Production Blog

Crop Touring From a Distance

Pamela Smith
By  Pamela Smith , Crops Technology Editor
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Variability still exists even in the best of years. Sample pulled from Macon County, Illinois, shows some pollination issues. (DTN photo by Pamela Smith)

DECATUR, Ill. (DTN) -- Call me old-school, but I can't shake the need for dirty-boots learning. For me, a highlight of August is pulling real yield checks to see what we've been cooking in the field all summer.

So, when DTN moved to a virtual format for a yield tour three years ago, I was both curious and contrite. Could satellite imagery, data and modeling replace gathering ears, counting pods and lick-the-lead-pencil math?

Each year, I've continued to trek to the field to do a bit of ground truthing. This year my efforts were somewhat hampered by COVID-19 and being socially distanced from my grains analyst son, who is an especially good traveling partner when there are numbers to be crunched.

The cool thing about the DTN/Progressive Farmer 2020 Digital Yield Tour, powered by Gro Intelligence, is that the yield maps can cover a lot more territory than I can tromping through fields. They are also continually updating.

We all know any type of yield sampling is a snapshot in time. Last week, Gro's forecast showed the potential of a national average corn yield of 183.9 bushels per acre (bpa) and a soybean yield of 53.1 bpa. The corn yield estimate is 2.1 bpa higher than USDA's August estimate and 0.2 bpa below USDA. Neither estimate accounts for the damage from the derecho that smacked Iowa's crop with hurricane-force winds.

We also know how much variability there can be within a county and let's be honest, within a field. I found it when I randomly selected a field in Macon County, Illinois. The most recent Gro Intelligence estimate for Macon County pegged the corn crop average at 206.8 bpa and soybeans at 63.70 bpa.

I instantly knew the corn field I'd checked had problems when I entered. Plant health was pretty good, but more than a few stalks had fallen or tipped willy-nilly at the soil surface. Brace roots looked as though they'd made an effort to reconnect to right the plant. My guess -- wind injury. There were also pollination issues. I measured the crop at 129 bpa. Oof.

I'm pretty sure the yield monitor will uncover some better yields in that same field this fall.

The adjacent soybean field though, was like ... wow. I counted 1,577.53 pods in a 3-by-3-foot square. Conversions of pod counts to yield have always been tricky since soybeans are like cats -- you never know what they are going to do next. Still, I found lots of four-bean pods and they were filling out nicely top to bottom.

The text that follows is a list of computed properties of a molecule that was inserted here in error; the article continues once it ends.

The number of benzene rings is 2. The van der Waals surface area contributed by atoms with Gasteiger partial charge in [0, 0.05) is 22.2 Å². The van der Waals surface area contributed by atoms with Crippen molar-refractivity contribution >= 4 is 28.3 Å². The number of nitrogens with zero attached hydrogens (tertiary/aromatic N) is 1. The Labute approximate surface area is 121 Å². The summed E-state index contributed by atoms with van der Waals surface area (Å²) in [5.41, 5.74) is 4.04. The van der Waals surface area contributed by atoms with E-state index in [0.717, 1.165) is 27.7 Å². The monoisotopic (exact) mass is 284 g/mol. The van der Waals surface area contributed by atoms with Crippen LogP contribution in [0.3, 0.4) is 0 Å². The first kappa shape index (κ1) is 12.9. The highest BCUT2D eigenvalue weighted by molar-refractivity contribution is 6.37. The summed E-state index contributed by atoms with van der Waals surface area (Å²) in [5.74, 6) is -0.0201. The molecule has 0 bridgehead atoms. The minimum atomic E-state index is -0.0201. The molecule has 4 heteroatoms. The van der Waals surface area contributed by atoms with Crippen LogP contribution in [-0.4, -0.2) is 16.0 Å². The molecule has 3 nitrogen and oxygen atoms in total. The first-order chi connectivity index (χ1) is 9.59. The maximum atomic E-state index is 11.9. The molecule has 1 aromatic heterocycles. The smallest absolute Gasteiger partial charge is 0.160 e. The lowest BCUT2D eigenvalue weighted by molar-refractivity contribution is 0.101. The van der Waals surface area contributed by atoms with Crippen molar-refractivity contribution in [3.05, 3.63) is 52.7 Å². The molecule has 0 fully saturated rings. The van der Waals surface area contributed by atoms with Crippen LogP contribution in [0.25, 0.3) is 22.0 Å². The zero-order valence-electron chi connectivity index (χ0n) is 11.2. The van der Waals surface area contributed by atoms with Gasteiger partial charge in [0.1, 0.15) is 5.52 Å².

When I pull three random soybean plants as the quick sampling methods dictate, I often wonder if my hand doesn't inadvertently twitch toward larger stems. However, the consistency I found in this field was remarkable. Noticeably missing were those fried looking flowers we often see this time of year and every stem had multiple nodes and branches.

The field contained a wee bit of waterhemp, but unless a herd of buffalo or gobbling grasshoppers show up, the combine should find a bunch of beans in that field.

About 20 miles west (again in Macon County), I measured a 217 bpa corn yield, but still found some ear size variability and pollination issues. Ear placement also varied a bit, which goes along with that cold, wet start we got this spring in this area.

Scott Wallis, a Princeton, Indiana, farmer who we followed throughout the season last year as part of DTN's View From the Cab series, was an industrious scouter for me this year. He purposefully retrieved a range of samples in Gibson County, Indiana, of his dryland crop -- all planted in 20-inch rows.

The Gro estimate of 188.1 bpa for would be just slightly less than the 192 bpa record for Gibson County, Wallis noted.

In what Wallis considers his best field (planted April 7), he pulled a 250.9 bpa estimate last week. A middle-of-the-anticipated yield field (planted April 9), came in at 239.2 bpa. And a field containing lighter soil types (planted April 15) was estimated at 222.3 bpa.

"That would be a record yield on that lighter soiled ground by 10 to 15 bpa," Wallis said. "Our hilly, lighter soils may not out-yield our best soils this year, but I believe the percent increase we experience in yield will be more."